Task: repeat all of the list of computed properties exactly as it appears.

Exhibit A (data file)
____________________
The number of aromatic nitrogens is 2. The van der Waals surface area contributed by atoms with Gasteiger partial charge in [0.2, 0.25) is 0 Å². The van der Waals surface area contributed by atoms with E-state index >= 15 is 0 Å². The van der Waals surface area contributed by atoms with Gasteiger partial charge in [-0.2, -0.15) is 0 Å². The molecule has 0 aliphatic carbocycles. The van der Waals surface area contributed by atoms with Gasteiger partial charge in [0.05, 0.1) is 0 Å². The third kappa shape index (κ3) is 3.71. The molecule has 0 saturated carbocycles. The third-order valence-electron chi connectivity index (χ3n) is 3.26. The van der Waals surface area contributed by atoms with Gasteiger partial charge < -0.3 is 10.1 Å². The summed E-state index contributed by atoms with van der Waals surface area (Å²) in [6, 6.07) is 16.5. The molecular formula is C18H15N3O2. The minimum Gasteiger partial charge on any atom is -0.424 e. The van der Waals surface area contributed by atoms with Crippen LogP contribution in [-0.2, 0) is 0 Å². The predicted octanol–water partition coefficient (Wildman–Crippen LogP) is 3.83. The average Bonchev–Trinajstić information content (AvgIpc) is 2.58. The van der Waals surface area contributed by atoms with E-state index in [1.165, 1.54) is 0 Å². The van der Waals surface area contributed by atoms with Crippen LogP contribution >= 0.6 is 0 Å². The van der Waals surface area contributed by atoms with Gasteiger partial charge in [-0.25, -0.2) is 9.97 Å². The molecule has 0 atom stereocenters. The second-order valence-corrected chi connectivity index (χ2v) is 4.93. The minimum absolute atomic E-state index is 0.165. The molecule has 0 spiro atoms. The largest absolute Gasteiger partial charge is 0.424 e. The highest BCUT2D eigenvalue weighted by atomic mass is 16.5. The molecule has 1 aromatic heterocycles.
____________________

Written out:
The number of aromatic nitrogens is 2. The van der Waals surface area contributed by atoms with Gasteiger partial charge in [0.2, 0.25) is 0 Å². The van der Waals surface area contributed by atoms with E-state index >= 15 is 0 Å². The van der Waals surface area contributed by atoms with Gasteiger partial charge in [-0.2, -0.15) is 0 Å². The molecule has 0 aliphatic carbocycles. The van der Waals surface area contributed by atoms with Gasteiger partial charge in [0.05, 0.1) is 0 Å². The third kappa shape index (κ3) is 3.71. The molecule has 0 saturated carbocycles. The third-order valence-electron chi connectivity index (χ3n) is 3.26. The van der Waals surface area contributed by atoms with Gasteiger partial charge < -0.3 is 10.1 Å². The summed E-state index contributed by atoms with van der Waals surface area (Å²) in [6, 6.07) is 16.5. The molecular formula is C18H15N3O2. The minimum Gasteiger partial charge on any atom is -0.424 e. The van der Waals surface area contributed by atoms with Crippen LogP contribution in [-0.2, 0) is 0 Å². The predicted octanol–water partition coefficient (Wildman–Crippen LogP) is 3.83. The average Bonchev–Trinajstić information content (AvgIpc) is 2.58. The van der Waals surface area contributed by atoms with E-state index in [1.165, 1.54) is 0 Å². The van der Waals surface area contributed by atoms with Crippen LogP contribution >= 0.6 is 0 Å². The van der Waals surface area contributed by atoms with Gasteiger partial charge in [-0.25, -0.2) is 9.97 Å². The molecule has 0 atom stereocenters. The second-order valence-corrected chi connectivity index (χ2v) is 4.93. The minimum absolute atomic E-state index is 0.165. The molecule has 0 spiro atoms. The largest absolute Gasteiger partial charge is 0.424 e. The highest BCUT2D eigenvalue weighted by atomic mass is 16.5. The molecule has 1 aromatic heterocycles.